The ABC News reported on Thursday that a 17-year old transgender heads to the Family Court in Australia seeking to change the legal requirement to receive court-approved hormone treatment.
Kelvin, not his real name, was female at birth but began to identify as a male starting age 13. He said that as early as nine, he identified with the concept of transgender after learning about it from a book. He had his hair cut, began wearing boy’s clothes, and started using a chest binder in 2013.
He was diagnosed with gender dysphoria and in a hearing in February, it was heard that he took oral contraceptive pill to stop menstruation but suffered significant stress when he experienced puberty. His doctors recommended him to undergo stage-two medical treatment, which requires administration of male sex hormone testosterone.
Even though the court has already authorized the procedure to Kelvin in another hearing in February, his father and various cause-oriented groups including medical, legal, and transgender organizations believed that the requirement for court approval must be abolished in special cases.
“A recalibration of the court’s supervisory power is warranted,” the counsel of Kelvin’s father, whose name cannot be disclosed for legal reasons, told the five judges sitting on the appeal. She explained that stage-two treatment was a powerful thing, it’s not surgical, it’s not medical, and it’s not invasive.
They argue that going through the process of securing a court approval is expensive and would mean considerable delay, a serious concern particularly when the child is growing and time is essential in changing pubertal development.
In a study conducted by Dr. Fiona Kelly of La Trobe University, families seeking court approval for their transgender children spend between $8,000 and $30,000 on average. It also takes about eight months from filing an application to the commencement of the procedure.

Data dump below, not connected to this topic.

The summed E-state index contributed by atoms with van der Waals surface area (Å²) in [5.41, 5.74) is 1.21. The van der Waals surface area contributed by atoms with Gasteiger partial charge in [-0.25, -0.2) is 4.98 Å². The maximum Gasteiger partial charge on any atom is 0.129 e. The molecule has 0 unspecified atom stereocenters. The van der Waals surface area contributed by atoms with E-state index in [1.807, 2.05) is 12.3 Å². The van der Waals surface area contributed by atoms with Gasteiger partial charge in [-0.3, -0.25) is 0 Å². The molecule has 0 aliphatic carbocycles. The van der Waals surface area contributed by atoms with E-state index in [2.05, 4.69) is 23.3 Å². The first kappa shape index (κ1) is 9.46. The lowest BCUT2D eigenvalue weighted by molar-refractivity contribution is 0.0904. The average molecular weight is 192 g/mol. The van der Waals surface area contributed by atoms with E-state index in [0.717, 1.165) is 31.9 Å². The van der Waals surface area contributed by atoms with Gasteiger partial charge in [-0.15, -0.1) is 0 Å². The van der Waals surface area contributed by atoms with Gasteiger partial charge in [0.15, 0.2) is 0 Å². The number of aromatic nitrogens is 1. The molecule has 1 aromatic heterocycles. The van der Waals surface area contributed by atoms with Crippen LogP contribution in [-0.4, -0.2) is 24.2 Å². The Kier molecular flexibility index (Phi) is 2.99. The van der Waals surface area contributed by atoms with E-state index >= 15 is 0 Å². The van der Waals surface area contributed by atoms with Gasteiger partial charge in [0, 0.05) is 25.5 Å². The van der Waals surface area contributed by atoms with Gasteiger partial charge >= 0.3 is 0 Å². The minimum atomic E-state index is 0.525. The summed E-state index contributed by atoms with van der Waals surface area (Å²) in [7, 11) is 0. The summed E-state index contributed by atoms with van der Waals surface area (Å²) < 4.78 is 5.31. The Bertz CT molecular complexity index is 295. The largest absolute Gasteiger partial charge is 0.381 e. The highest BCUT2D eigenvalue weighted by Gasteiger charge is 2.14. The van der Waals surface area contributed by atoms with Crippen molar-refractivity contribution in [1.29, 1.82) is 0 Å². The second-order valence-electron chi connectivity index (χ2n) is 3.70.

There are 63 applications for stage-two or stage-three treatments from July 31, 2013 to August 16, 2017, and all but one were approved. The NSW Department of Family and Community Services said the fact that many of the cases had been determined without controversy, “is not an argument in favor of dispensing with the requirement of scrutiny.”
The other parties that were involved in the hearing and were expected to make their submissions are the Commonwealth Attorney-General, the North South Wales (NSW) Department of Family and Community Services, A Gender Agenda, Australian Human Rights Commission and the Royal Children’s Hospital.
According to the website The Conversation, Australian laws have two medical procedures for children with gender dysphoria. Stage-one is a reversible medical treatment involving the child taking puberty blockers to suppress hormones responsible for puberty. The procedure is authorized upon assessment of two independent child and adolescent psychiatrists on gender identification, psychological development, and capacity to understand the details of the treatment.
Stage-two treatment is considered a special medical procedure and can only start upon approval of the court with the recommendations from a multi-disciplinary team composed of a paediatrician, two mental health experts one of whom must be a psychiatrist, and a fertility expert. Some of the effects, such as deepening of voice, are irreversible.
Gender reassignment surgery – the next level of treatment – is irreversible and only granted to individuals over 18 years old, which is already outside of the court’s jurisdiction.
Statistics in the Royal Children’s Hospital showed that they were 126 patient referrals this year and 710 since 2003. Among the patients, 96% diagnosed with gender dysphoria identified themselves as transgender into late adolescence.
Of those who sought stage-two treatment, no one transitioned back to their birth sex.
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